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'Toni Morrison was the lodestar who inspired us' Bernadine Evaristo
Twyla and Roberta have known each other since they were eight years old, when they were thrown together as roommates in a girls' shelter. Inseparable then, they lose touch as they grow older, only to meet again later at a diner, a grocery store and then at a protest. The two women are seemingly at opposite ends of every problem but, despite their conflict, the deep bond their shared experience has forged between them is undeniable.
Recitatif keeps Twyla's and Roberta's races ambiguous throughout the story. We know that one is white and one is black, but which is which? And who is right about the race of the woman the girls tormented at the orphanage?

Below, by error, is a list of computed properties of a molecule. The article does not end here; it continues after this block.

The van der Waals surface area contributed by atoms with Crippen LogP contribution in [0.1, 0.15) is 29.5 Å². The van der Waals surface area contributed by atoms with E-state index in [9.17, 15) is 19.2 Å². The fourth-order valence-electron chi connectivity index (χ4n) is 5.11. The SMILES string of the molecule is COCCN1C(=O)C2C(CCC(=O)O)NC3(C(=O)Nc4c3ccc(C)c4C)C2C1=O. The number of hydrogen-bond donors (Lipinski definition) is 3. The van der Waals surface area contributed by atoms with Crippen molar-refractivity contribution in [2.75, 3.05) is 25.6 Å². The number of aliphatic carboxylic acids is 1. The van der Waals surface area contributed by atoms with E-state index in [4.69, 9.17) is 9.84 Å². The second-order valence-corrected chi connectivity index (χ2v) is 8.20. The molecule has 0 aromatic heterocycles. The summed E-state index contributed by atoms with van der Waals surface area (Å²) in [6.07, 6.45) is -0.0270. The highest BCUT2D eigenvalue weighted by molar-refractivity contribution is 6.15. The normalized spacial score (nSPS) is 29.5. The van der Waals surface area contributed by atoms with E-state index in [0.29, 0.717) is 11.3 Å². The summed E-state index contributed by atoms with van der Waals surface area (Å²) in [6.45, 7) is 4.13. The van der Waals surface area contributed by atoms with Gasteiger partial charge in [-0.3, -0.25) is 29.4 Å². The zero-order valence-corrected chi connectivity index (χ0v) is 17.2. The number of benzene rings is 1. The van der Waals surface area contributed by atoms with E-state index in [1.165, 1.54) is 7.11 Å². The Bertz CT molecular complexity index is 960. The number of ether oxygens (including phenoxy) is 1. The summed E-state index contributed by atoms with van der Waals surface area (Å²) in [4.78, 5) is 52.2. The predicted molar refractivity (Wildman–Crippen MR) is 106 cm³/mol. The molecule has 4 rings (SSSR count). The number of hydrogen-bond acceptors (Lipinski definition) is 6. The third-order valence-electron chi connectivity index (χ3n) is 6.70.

This story is a masterful exploration of what keeps us together and what keeps us apart, of race and the relationships that shape our lives. Now with a new introduction by Zadie Smith, it is as radically compelling and relevant today as it was when first written nearly forty years ago.
'Toni Morrison is the greatest chronicler of the American experience that we have ever known' Tayari Jones
'Her work is an act of giving her community back to itself, so that people - African-Americans but the diaspora as well - can see and witness themselves' Diana Evans
Toni Morrison was awarded the Nobel Prize in Literature in 1993. She was the author of many novels, including The Bluest Eye, Sula, Beloved, Paradise and Love. She received the National Book Critics Circle Award and a Pulitzer Prize for her fiction and was awarded the Presidential Medal of Freedom, Americäs highest civilian honour, in 2012 by Barack Obama. Toni Morrison died on 5 August 2019 at the age of eighty-eight.